Tonto National Monument lies within the Arizona Upland division of the Sonoran Desert. At the desert’s northeastern edge and farthest range for frost sensitive plants, the monument also lies within the Basin and Range geologic province. Low basins edged by long narrow mountain ranges characterize this province. Beyond the Sierra Ancha range to the north of the monument, is the Mogollon Rim, the southern boundary of the Colorado Plateau. These physical barriers block, direct, or confine any moisture to the desert.
Rain or moisture is divided equally between two rainy seasons, but is not predictable. The winter rains are usually gentler and longer. These storms come in from the north and west, bringing colder rains and sometimes snow. The wettest months are generally December and January, and are important to the blooming of spring wildflowers. The summer monsoon rains begin sometime in July, with August as the wettest month. Monsoon doesn’t refer to the rain, but to the seasonal shift in winds bringing periods of wet and dry to an area. These warmer, tropical rains from the south are brought through a shift in weather patterns. These storms may be heavily laden with moisture, bringing flash floods; or dry, dusty, and full of lightning and thunder, without producing a single drop of moisture. Sometimes virga is seen -- rain falling from clouds, but evaporating in mid-air long before reaching the ground.
The two rainy seasons of the subtropical Sonoran Desert promote a high diversity in life with adaptations to the climate. Different plants take advantage of each type of rain. Seeds of wildflowers lie dormant, waiting for the prolonged rains of the winter months. If not enough rain falls, they wait to see what the next year holds. Some plants are dormant during May and June, waiting for the summer rains. Many cacti expand, collecting large amounts of water from a short, but intense storm. They rely on their internal moisture storage during dry times. This is true of the saguaro, a columnar cactus characteristic of the Sonoran Desert.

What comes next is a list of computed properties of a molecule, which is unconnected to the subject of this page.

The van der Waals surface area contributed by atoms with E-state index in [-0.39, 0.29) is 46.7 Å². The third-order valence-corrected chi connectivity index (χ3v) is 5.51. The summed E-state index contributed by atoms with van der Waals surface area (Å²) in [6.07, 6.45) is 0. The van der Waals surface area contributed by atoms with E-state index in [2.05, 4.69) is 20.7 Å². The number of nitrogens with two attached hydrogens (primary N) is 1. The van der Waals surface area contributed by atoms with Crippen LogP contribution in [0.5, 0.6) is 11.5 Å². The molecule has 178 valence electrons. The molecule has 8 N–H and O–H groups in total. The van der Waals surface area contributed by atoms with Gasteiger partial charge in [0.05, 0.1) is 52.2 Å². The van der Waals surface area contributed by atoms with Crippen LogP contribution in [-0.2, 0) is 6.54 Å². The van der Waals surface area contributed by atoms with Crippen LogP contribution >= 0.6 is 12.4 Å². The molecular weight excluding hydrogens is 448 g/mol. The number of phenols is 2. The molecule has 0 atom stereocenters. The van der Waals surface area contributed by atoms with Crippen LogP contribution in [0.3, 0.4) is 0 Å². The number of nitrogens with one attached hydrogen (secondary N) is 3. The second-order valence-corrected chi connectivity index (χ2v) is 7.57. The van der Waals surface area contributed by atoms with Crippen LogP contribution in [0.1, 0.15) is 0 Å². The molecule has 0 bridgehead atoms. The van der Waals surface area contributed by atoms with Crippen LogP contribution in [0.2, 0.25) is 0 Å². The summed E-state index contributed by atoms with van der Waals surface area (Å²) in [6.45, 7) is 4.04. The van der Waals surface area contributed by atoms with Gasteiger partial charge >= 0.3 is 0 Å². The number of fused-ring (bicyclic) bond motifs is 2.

The complex variety of plants provides for a diversity of wildlife species. Some wildlife depends upon the plants to determine whether they should attempt to reproduce. If there is not enough fruit or seeds, the animals wait for another year. The spadefoot toad lies dormant until enough rain falls, not just to reproduce, but enough for their tadpoles to mature to adults. Plants and animals surviving life in the desert have adapted by waiting for rain, by holding on to the rain when it does fall, or by using the space of time for a given rainfall. To adapt to their environment, prehistoric people learned these survival strategies from the desert around them. What lessons can and should we learn from the Sonoran Desert?